Between work, scraping dried Play-Doh out of the crevices of the kitchen table, and squeezing in a blog post before bed, I can honestly say I hadn’t given this concept much thought in the first couple years of becoming a parent. Sure, in my pre-parenting days and through my first pregnancy, I had a sense of purpose. I dreamed of the kind of parent I would be and what my child would be like. But once I had my daughter, and then later having my son and being spread thin between the two of them and everything else, my energies shifted to do, do, do.
Many of my thoughts most days were of a survival/grooming nature …
Did I remember to put on antiperspirant today? Did everyone brush their teeth? (Thank God for the woman – because I assume it was a mom – who invented dry shampoo!)
I also began to notice that some of my thoughts were downright mean and self-critical over all the things I hadn’t yet been able to, you guessed it, do.
Exploring with my coach what my parenting purpose was, opened up the space for me to create a tool that I use on a daily basis (and several times on stay-at-home-rainy-stuck-in-the-house-days). I made a vision board with magazine clippings and sat back to admire my work. Here’s the bullets of what my visual creation represented:
• Promote healthy sleeping & eating habits
• Provide shelter and clothing
• Shower with affection & affirmation
• Provide physical & energetic space for learning, exploration & discovery
• Create boundaries & balance for developing egos
• Expose to experiences
• Nurture spiritual growth & development
• Speak the truth and be real
• Build emotional intelligence
• Support social development
• Model respect for self and others
Seeing all this written out, I felt a swell of love and privilege and shortly thereafter…an overwhelming inadequacy to fit the bill. I mean, parenting is hard on even the most rested and
centered of days, and to think about my purpose being to guide them in their learning of mind,
body, and spirit when I’m still figuring out how life works myself?!
Then there’s knowing there are still a thousand unseen challenges ahead. How could I possibly stay anchored to intention with all this swimming around in my mind? The sheer magnitude of the responsibility and promise that comes with each child can be psychologically crippling!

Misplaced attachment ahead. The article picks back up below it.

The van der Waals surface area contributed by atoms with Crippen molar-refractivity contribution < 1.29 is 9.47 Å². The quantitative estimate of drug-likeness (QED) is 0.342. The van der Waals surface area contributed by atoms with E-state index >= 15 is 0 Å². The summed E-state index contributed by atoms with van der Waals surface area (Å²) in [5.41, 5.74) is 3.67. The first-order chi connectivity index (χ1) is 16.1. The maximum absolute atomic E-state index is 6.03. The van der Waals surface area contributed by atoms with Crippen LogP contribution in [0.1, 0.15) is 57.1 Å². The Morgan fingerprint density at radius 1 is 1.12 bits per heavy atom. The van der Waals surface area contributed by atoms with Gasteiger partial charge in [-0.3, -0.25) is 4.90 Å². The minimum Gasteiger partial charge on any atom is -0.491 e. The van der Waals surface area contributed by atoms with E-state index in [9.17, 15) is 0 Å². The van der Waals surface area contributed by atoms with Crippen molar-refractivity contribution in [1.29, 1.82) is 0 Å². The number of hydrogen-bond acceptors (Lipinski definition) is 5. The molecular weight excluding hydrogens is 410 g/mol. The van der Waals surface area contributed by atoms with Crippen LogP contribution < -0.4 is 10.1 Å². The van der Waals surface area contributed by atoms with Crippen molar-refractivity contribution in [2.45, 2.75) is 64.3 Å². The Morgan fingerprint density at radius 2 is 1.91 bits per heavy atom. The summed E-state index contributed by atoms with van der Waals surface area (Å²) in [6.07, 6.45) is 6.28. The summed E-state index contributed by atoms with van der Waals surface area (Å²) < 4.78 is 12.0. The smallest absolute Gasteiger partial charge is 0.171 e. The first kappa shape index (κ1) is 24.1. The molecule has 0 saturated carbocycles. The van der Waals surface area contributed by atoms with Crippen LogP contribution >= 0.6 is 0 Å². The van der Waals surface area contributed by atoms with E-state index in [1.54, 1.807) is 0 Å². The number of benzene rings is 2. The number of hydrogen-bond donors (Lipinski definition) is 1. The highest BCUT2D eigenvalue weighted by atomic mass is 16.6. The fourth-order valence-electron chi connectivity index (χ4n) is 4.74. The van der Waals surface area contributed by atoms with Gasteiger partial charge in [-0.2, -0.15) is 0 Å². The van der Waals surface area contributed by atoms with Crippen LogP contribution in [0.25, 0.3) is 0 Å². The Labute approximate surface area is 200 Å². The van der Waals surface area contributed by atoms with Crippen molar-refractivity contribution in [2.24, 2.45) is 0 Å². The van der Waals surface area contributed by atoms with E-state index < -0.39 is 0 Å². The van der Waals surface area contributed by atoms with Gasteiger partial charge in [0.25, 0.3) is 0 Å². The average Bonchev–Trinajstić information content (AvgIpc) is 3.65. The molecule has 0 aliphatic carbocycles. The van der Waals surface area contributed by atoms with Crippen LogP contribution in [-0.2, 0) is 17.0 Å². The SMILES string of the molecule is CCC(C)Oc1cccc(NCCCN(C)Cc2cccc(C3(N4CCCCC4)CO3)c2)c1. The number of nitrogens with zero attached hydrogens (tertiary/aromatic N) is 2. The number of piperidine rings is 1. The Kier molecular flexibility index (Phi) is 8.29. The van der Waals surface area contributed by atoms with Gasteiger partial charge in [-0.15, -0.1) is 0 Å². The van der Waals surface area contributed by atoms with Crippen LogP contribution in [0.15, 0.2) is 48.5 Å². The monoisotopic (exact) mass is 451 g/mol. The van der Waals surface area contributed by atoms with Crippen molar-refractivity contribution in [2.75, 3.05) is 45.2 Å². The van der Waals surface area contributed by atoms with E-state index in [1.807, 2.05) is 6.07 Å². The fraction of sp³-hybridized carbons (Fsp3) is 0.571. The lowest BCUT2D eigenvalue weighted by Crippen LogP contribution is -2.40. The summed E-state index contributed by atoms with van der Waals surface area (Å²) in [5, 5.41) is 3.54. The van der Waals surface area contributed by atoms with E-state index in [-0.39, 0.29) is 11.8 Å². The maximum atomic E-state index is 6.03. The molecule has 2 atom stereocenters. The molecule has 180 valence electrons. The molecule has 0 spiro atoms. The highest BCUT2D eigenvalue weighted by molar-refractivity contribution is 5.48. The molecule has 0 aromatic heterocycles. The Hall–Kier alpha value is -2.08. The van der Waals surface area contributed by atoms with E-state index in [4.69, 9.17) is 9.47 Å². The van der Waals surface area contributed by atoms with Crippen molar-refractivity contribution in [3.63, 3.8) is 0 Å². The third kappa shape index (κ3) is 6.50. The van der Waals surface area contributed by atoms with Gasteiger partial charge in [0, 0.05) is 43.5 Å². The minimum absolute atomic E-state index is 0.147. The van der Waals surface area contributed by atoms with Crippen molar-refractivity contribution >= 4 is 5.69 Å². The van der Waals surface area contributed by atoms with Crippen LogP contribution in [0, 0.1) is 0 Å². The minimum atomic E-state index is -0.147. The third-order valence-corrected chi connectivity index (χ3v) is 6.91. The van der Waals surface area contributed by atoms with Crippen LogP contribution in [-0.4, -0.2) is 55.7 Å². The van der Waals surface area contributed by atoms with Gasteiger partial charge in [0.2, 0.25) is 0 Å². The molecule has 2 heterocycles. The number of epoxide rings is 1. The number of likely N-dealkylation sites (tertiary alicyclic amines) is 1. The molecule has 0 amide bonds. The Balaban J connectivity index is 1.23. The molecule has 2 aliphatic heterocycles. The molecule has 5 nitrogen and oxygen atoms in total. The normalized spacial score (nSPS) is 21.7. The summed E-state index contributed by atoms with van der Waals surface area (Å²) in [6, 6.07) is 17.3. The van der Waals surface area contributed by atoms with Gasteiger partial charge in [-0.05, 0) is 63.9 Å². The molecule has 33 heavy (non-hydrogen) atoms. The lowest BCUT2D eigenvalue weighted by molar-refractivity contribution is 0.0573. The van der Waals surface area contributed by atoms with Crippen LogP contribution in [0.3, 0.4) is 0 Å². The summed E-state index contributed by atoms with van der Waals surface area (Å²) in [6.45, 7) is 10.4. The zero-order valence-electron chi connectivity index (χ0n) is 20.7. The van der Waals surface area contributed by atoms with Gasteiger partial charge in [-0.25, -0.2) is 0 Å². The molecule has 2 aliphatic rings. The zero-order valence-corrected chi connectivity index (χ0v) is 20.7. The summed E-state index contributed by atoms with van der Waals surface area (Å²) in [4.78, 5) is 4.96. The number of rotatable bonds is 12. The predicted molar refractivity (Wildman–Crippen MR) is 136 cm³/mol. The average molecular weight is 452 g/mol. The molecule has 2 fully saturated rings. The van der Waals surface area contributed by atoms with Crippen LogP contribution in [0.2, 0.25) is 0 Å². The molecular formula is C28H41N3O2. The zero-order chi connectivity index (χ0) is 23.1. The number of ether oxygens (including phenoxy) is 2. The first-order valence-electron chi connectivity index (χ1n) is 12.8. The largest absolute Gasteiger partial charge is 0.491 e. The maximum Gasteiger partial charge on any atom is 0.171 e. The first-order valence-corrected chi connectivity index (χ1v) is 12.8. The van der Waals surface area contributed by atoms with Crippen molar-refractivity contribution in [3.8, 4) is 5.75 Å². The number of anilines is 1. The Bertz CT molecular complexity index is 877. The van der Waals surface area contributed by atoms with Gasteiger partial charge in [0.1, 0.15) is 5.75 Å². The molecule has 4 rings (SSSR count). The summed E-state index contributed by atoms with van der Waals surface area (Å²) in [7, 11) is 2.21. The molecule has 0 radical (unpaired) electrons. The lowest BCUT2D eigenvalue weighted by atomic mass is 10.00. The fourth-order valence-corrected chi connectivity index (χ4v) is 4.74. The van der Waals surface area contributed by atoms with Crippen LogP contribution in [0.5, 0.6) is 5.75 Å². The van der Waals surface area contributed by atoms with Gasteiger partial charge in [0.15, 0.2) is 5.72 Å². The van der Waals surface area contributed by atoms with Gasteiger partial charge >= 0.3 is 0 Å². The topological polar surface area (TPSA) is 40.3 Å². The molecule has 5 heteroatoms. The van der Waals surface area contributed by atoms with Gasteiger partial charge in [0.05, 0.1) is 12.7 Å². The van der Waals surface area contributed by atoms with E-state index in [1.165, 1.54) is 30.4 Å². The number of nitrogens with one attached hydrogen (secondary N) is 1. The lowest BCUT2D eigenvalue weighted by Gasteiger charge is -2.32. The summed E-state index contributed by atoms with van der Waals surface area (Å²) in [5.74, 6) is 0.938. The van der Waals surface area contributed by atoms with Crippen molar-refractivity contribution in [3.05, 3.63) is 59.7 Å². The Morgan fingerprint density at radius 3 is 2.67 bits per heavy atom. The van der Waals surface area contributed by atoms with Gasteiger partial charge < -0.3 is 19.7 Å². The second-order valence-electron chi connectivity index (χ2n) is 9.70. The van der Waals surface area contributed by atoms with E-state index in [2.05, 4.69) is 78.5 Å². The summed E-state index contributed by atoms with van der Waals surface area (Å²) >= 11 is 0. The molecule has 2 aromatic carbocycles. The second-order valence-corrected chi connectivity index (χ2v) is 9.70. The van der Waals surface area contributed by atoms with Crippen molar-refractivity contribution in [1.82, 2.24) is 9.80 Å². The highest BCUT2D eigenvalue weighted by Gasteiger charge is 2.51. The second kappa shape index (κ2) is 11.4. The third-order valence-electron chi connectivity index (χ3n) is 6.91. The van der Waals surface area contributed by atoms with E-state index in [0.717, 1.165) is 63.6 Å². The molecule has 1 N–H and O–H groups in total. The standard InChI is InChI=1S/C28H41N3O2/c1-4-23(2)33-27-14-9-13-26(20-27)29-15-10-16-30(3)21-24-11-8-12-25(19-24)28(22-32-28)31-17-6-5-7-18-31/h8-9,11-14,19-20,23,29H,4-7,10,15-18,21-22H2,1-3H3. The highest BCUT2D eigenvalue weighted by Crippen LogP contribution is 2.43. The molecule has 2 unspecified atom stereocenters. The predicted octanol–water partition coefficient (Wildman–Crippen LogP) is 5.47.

But it doesn’t have to be. <Insert some deep breathing here.>
First off, I decided I would make myself a “cheat sheet” or a phrase I could boil it all down to so that in my least patient moments, I would have something easy to latch onto and center myself back into a sense of reality.
I summarized it all with one mission statement: I am a guide in their learning to be safe and healthy in mind, body and spirit. The mantra I use is “safe and healthy.”
When I’m overtired and cranky, and to keep myself from snapping, this phrase quickly grounds me and reminds me of the bigger picture, the why behind it all, and my intention -which is (underneath all of those bullets) to love.
At our house, my hubby and I call keeping them safe and healthy our job. Theirs is to play and learn about life. They know this. When we ask them “What’s my job?” or “What’s your job?” these are terms they understand. And they can usually deduce why we’re redirecting their behavior in the first place (sometimes I have to ask more than once but they eventually get it and help a mom out).
Later I hope it will help me with more mature conversations, but these days it helps me with deciding if it’s worth saying anything about walking across the back of the couch, licking the dog, or saying no to Cocoa Krispies for the second time in one day.
More than anything, this mantra helps calm me and remember to have fun, to be present, and enjoy these moments. It helps me connect to my purpose and to my heart. It even serves in those moments when I am not at my most centered and say something I wish that I could take back and try again. Rather than going down a shame hole, this phrase serves to remind me that in admitting my mistake to them, I am modeling healthy (human) behavior – which is also part of my purpose.
Let’s face it. When our children are grown, our goal should simply be for them to have to unlearn as least as possible. The key to this is transforming our triggers with intention and practice and compassionate connection.
In the moments when you feel overwhelmed, frustrated, confused, or anxious, or enter into a new phase of uncharted parenting territory, remind yourself that no one is better equipped to instill love and connection into a child’s heart than their own mom (and dad) a.k.a. YOU.
We can wear our parenting purpose on our sleeves as long as it gives us comfort and guidance into our own intuition and heart. And at the same time, let’s try to remember that all we need to do is love them unconditionally and be their mom (or dad).
So you can make a vision board and a list of bullets. You can craft a mission statement. You can gift yourself with mantras that help you center and have more fun. Or none of it. Because all you really need to do is love them. Be their Mom, with only the ways YOU know how. So go easy on yourself, ok? ♥